I’ve always been somewhat of a food purist. I’m probably the only person over the age of five that actually prefers a plain cheese pizza to one with a zillion toppings. Pasta nirvana for me is a bowl of spaghetti with Marcella Hazan’s three ingredient tomato sauce . And, I take my vanilla ice cream straight up – no add-ins, thankyouverymuch. Actually, my very favorite ice cream flavor is fior di latte , which doesn’t even have vanilla in it. It’s not that I don’t appreciate more complex flavor combinations, because I do. But sometimes, I just like to savor the purity of really good ingredients, like fresh, local, organic cream from happy cows; or sweet and juicy, ripened by the sun, heirloom tomatoes. And, I love that soft tug against my teeth when I bite into a buttery, melting mass of fresh mozzarella that was made by real hands.
I like my panna cotta straight up as well. I also enjoy it flavored different ways. But to me, nothing says heaven more than a soft, pillowy cloud of simply sweetened, pristine creaminess, adorned by nothing more than a smattering of fresh berries. Oooh! I get goosebumps just thinking about it!
Panna Cotta is one of the easiest desserts to make. Yet, it is so elegant and luxurious, one would never guess. This basic “fior di Latte”, or “flower of milk” panna cotta recipe only contains three ingredients: cream or milk, sugar and gelatin. That’s it! And, you can whip up a batch in under fifteen minutes. If you want to jazz your panna cotta up a bit, you can add any number of different flavorings to the base, as well as a variety of toppings. I’ve tried it with everything from instant espresso powder to fruit purees. It’s all good. That’s why this recipe such a “must have” in anyone’s dessert repertoire. Its ease and versatility make it perfect for every occasion.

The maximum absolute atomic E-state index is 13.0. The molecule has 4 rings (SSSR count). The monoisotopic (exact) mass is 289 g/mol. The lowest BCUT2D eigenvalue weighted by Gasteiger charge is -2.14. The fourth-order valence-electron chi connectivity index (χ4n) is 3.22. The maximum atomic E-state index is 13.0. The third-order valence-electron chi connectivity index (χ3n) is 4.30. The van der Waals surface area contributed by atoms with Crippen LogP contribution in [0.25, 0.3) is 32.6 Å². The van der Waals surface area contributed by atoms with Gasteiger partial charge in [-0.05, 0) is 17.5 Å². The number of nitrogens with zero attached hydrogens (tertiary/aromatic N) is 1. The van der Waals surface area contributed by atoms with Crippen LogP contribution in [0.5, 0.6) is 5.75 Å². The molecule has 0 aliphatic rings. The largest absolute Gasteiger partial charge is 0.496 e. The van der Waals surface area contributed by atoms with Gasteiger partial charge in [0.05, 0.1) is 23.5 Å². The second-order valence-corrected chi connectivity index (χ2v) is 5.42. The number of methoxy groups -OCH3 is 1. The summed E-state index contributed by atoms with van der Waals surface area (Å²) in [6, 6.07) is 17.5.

Today, I’m sharing panna cotta “di due fiori”, i.e. “with two flowers”. The first is the basic, unadulterated version, which can be topped with any kind of fresh fruit, gelée, or coulis. The second one is a panna cotta di fiori di arancia, which translates to orange flowers. Both recipes are identical, except that I’ve added some orange flower water to flavor the second one. Orange flower water is a popular ingredient in Italian desserts. It has a subtle floral quality, and is wonderfully fragrant. You can find orange flower water at most Italian or Middle Eastern markets, as well as online .
I’ve garnished my plain panna cotta here with fresh blueberries and the orange ones with some of the candied kumquats that I made last week. Candied orange peel would also be a good choice. Or, you could just leave it plain and revel in its silky creaminess and sublime simplicity.
Fior di Latte Panna Cotta
*Note: To make Panna Cotta di Fiori di Arancia, simply add 2 teaspoons of orange flower water to the cream base before combining it with the gelatin, and follow the rest of the recipe as written.
- 4 cups heavy cream
- 1/2 cup sugar
- 4 teaspoons powdered gelatin
- 6 tablespoons cold water
- Heat the heavy cream and sugar in a saucepan until hot, but not simmering. Keep stirring to dissolve the sugar. Once the sugar is dissolved, remove from heat. If you’re using any extra flavoring, now is the time to add it*.
- Meanwhile, sprinkle the gelatin over the cold water in a medium-sized bowl and let stand for about 10 minutes.
- Pour the hot cream mixture over the gelatin and stir until the gelatin is completely dissolved.
- You can serve the panna cotta either in custard cups, pretty glasses or unmolded. If you plan to unmold the panna cotta, lightly coat the inside of the cups/molds with a neutral-tasting oil before pouring the mixture in, so they will slide out easily. Then, divide the panna cotta mixture into your cups, glasses or molds, and chill until firm, at least two hours.
- If unmolding, run a sharp knife around the edge of each panna cotta and unmold each onto a small plate. Garnish as desired.
Makes 6-8 servings, depending on the size of your cups.